To Kill a Kingdom
Written by Alexandra Christo
Published by Hot Key Books
Publication date: 6th March 2018
Summary (from Goodreads):
Princess Lira is siren royalty and the most lethal of them all. With the hearts of seventeen princes in her collection, she is revered across the sea. Until a twist of fate forces her to kill one of her own. To punish her daughter, the Sea Queen transforms Lira into the one thing they loathe most—a human. Robbed of her song, Lira has until the winter solstice to deliver Prince Elian’s heart to the Sea Queen or remain a human forever.
The ocean is the only place Prince Elian calls home, even though he is heir to the most powerful kingdom in the world. Hunting sirens is more than an unsavoury hobby—it’s his calling. When he rescues a drowning woman in the ocean, she’s more than what she appears. She promises to help him find the key to destroying all of sirenkind for good—But can he trust her? And just how many deals will Elian have to barter to eliminate mankind’s greatest enemy?
I HAVE A HEART for every year I’ve been alive. There are seventeen hidden in the sand of my bedroom. Every so often, I claw through the shingle, just to check they’re still there. Buried deep and bloody. I count each of them, so I can be sure none were stolen in the night. It’s not such an odd fear to have. Hearts are power, and if there’s one thing my kind craves more than the ocean, it’s power.
Kahlia breaks into a wild smile. “It’s been an age since your last kill, Lira,” she teases. “Are you sure you’re not out of practice?”“A year is hardly an age.”“It depends who’s counting.” I sigh. “Then tell me who that is so I can kill them and be done with this conversation.” Kahlia’s grin is ungodly . The kind reserved for moments when I am at my most dreadful, because that’s the trait sirens are supposed to value most. Our awfulness is treasured. Friendship and kinship taught to be as foreign as land. Loyalty reserved only for the Sea Queen.
As soon as I saw this, I knew I had to read it – see my Waiting on Wednesday post here.
Here are my reasons:
- Fantasy is always my happy place so I am always interested in new releases.
- Fairy tale inspired/ retelling = bound to be a favourite. I LOVE folklore and fairy tales, the darker the better!
- Two main characters seem set up to hate each other and I do like a bit of the ‘enemies to friends/lovers‘ trope. Admit it, you do too!
- Standalone – I love a good standalone. Series are great, but sometimes I just want a book that is complete in itself so I don’t have to wait for ages for the next book…
- Been hearing a lot of good things about this in the book-blogger community already.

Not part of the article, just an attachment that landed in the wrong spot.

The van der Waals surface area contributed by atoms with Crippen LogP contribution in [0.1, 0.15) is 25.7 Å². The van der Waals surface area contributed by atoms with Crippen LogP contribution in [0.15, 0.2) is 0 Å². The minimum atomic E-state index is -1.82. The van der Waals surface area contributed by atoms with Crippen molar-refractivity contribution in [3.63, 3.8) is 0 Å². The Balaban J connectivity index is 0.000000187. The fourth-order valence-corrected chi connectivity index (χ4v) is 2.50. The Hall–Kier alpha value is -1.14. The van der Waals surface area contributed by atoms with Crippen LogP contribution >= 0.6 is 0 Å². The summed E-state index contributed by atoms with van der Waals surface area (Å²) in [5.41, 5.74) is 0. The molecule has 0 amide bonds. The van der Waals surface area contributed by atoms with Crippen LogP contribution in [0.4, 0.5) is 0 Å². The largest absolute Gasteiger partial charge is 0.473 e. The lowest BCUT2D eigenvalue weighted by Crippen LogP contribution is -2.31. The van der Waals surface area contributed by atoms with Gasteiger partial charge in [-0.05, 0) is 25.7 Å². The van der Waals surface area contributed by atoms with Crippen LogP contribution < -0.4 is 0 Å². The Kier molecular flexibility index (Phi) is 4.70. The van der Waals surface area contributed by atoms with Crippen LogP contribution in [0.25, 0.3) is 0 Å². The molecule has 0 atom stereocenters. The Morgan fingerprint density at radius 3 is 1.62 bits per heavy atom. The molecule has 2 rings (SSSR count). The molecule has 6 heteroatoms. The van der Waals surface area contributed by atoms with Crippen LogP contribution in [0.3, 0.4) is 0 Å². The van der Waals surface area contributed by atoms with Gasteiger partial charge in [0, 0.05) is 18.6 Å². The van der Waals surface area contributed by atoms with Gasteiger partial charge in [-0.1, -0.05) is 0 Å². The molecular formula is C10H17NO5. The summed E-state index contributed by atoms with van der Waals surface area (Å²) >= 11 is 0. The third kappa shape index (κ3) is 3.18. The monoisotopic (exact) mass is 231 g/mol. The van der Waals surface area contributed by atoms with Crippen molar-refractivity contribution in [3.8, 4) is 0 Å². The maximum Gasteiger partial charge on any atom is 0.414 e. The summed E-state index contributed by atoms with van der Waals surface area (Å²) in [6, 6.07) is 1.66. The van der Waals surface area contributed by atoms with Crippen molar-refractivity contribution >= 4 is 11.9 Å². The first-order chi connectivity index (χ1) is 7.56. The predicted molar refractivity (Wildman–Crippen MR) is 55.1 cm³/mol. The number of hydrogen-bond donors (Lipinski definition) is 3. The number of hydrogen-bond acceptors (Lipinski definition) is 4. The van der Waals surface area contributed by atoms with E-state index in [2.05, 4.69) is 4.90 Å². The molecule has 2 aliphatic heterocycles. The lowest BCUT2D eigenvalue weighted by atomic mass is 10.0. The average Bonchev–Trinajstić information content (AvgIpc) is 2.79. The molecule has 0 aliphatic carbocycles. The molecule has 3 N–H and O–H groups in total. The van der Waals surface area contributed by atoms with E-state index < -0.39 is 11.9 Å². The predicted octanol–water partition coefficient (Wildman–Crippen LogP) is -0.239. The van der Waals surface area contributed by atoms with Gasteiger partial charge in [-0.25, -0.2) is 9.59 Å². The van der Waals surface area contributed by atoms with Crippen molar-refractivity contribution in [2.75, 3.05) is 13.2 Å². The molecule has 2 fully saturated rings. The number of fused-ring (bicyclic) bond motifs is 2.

- AND – – bonus – – the cover is beautiful!
I am happy to report that this book fulfilled and exceeded my expectations. There was enough world-building to really give you a feel for the city states above water (reminded me of Ancient Greece) and some for the underwater kingdom, ruled by the Sea Witch. I did find myself wanting to know more about the underwater world because the majority of the story takes place above the sea – far above actually, when the characters end up climbing an impossibly-tall mountain!
I liked the politics and the fraught friendships between the royals as well as the intrigue being fermented between kingdoms.
Elian and Lira were both flawed, realistic characters and I was really glad that their mutual hatred took a long time to even remotely change into anything else. They both had motivation for their actions and didn’t change themselves because of their changing feelings.
A fantastically dark and twisted fairytale re-imagining that deserves a spot on any fantasy-lover’s bookshelf!
Maybe the weight Elian carries is born from the shackles of a royal life and a kingdom that is unwanted but needed all the same. It’s something I can understand. Another similarity between us that I’d be blind not to note. In the pits of our souls – if I amuse myself with the notion that I have a soul – Elian and I aren’t so different. Two kingdoms that come with responsibilities we each have trouble bearing. Him, the shackles of being pinned to one land and one life. Me, trapped in the confines of my mother’s murderous legacy. And the ocean, calling out to us both. A song of freedom and longing.
Reflections of each other in a different kingdom and a different life. Broken pieces from the same mirror. There are worlds between us, but that seems more like semantics than tangible evidence of how dissimilar we are.
What I liked: Dark and creative – this is how fairytale retellings should be done. I liked the relationship between Lira and her cousin. I liked Elian’s crew and their banter. I also found it interesting how the romance developed – no insta-love here – and how the story ended.
Even better if: I would have liked even more of Lira and Elian’s snippy conversations – they were really fun to read! I would have liked to find out more about the world of the sirens and mermaids and other underwater creatures.
How you could use it in your classroom: This would be a good recommendation for secondary pupils, particularly those who have already enjoyed alternative or ‘fractured’ fairy tales.
(Thank you to Netgalley and Hot Key Books for my e-ARC)